Members of USIP’s Internal Iran Study Group discussed a range of dynamics in the universities, opposition, the economy and even the security apparatus that often escape the foreign headlines and highlighted what is expected in light of Hassan Rouhani’s recent election as president.

PostIranElectionPol

Iran’s June 14, 2013 presidential election produced a result that surprised many Iran watchers: a first round win for Hassan Rouhani. A long-time regime stalwart who favors a political opening at home and abroad, his election may signal the return of a more contentious politics—one that could limit the growing influence of the security apparatus or create space for a more productive Western-Iranian dialogue.

To probe the implications of these changes for Iran’s internal politics and its foreign relations, on July 15 the United States Institute of Peace hosted three distinguished Iran analysts, one of which had just returned from Iran. Drawn from USIP’s Iran Study Group, they highlighted a range of dynamics in the universities, opposition, the economy and even the security apparatus that often escape the foreign headlines. Daniel Brumberg, Senior Program Officer on Iran and North Africa at USIP, chaired this timely discussion.

Speakers

Fatemeh Haghighatjoo, Discussant
President & Chief Executive Officer, Nonviolent Initiative for Democracy

Kevan Harris, Discussant
Postdoctoral Research Associate, Princeton University

Farzan Sabet, Discussant
Doctoral Student, Graduate Institute of International and Development Studies

Daniel Brumberg, Moderator
Senior Program Officer on Iran and North Africa, U.S. Institute of Peace

Related Publications

Iran Nuclear Talks Open a Window for Broader Middle East Security

Iran Nuclear Talks Open a Window for Broader Middle East Security

Thursday, April 29, 2021

By: Ambassador Hesham Youssef

Since the end of World War II, there have been several attempts that ultimately failed to establish a regional security framework in the Middle East. These attempts have historically fallen short, undermined by distrust, power politics and conflict. Today, a new window of opportunity may be emerging to establish a stable, broadly accepted mechanism for deescalating conflicts, setting norms and building confidence and cooperation between states in the region. World powers should consider the ongoing Vienna talks — aimed at reviving the Iran nuclear deal that the Trump administration withdrew from — the first step in this direction.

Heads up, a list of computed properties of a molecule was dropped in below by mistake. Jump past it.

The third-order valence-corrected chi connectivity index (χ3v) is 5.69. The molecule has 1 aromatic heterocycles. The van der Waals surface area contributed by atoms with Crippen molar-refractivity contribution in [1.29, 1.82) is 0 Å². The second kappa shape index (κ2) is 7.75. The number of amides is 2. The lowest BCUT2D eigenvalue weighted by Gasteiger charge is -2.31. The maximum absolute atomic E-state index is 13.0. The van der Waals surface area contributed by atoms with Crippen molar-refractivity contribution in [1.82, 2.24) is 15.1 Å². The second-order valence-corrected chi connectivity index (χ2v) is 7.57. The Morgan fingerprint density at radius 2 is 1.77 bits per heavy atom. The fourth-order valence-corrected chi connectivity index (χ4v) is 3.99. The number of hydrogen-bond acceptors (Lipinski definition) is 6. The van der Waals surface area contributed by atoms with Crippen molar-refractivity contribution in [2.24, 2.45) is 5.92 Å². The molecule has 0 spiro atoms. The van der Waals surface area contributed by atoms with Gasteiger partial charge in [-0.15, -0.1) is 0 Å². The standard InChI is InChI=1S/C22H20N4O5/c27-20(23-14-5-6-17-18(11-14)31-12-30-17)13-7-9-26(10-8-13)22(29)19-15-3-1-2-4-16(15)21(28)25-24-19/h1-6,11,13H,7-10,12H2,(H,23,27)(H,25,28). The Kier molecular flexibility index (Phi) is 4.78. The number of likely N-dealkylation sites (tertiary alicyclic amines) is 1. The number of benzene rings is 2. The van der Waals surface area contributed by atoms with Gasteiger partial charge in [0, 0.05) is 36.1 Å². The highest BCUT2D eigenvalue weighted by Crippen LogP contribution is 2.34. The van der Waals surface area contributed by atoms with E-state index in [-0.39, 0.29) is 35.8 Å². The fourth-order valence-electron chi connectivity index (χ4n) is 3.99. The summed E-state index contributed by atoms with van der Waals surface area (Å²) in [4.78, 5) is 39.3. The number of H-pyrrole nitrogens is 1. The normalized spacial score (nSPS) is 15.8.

Type: Analysis and Commentary

Conflict Analysis & Prevention; Mediation, Negotiation & Dialogue

A Year After Soleimani Strike, Iraq Bears the Brunt of U.S.-Iran Tensions

A Year After Soleimani Strike, Iraq Bears the Brunt of U.S.-Iran Tensions

Wednesday, January 6, 2021

By: Dr. Elie Abouaoun; Sarhang Hamasaeed

The January 3, 2020 U.S. drone strike that killed powerful Iranian commander Qassem Soleimani on Iraqi soil marked an escalation in already simmering U.S.-Iran tensions. For Iraqi leaders, the Soleimani strike exacerbated an already challenging balancing act in maintaining Baghdad’s relationships with the United States and Iran, with whom it shares a long border and religious and social ties. During the past tumultuous year for Iraq, U.S. forces and Iranian-allied armed groups engaged in tit-for-tat attacks in Iraq. USIP’s Elie Abouaoun and Sarhang Hamasaeed look at how U.S.-Iran tensions played out last year in Iraq and the region and if the incoming U.S. administration, and its desire to reengage in nuclear talks with Iran, could help allay the impact on Iraq.

Type: Analysis and Commentary

Conflict Analysis & Prevention

Nuclear Diplomacy with Iran: What’s Ahead for the Biden Administration?

Nuclear Diplomacy with Iran: What’s Ahead for the Biden Administration?

Wednesday, December 16, 2020

By: Robin Wright

Of all the pressing issues in the volatile Middle East—wars in Syria, Yemen and Libya, unstable Iraq, imploding Lebanon, and the 10,000 ISIS fighters and other al-Qaida franchises still on the loose—the most pressing for President-elect Joe Biden will be Iran’s controversial nuclear program. He has repeatedly promised to rejoin the nuclear deal, brokered by the world’s six major powers in 2015, which Donald Trump pulled out of in 2018.

Type: Analysis and Commentary

Mediation, Negotiation & Dialogue

View All Publications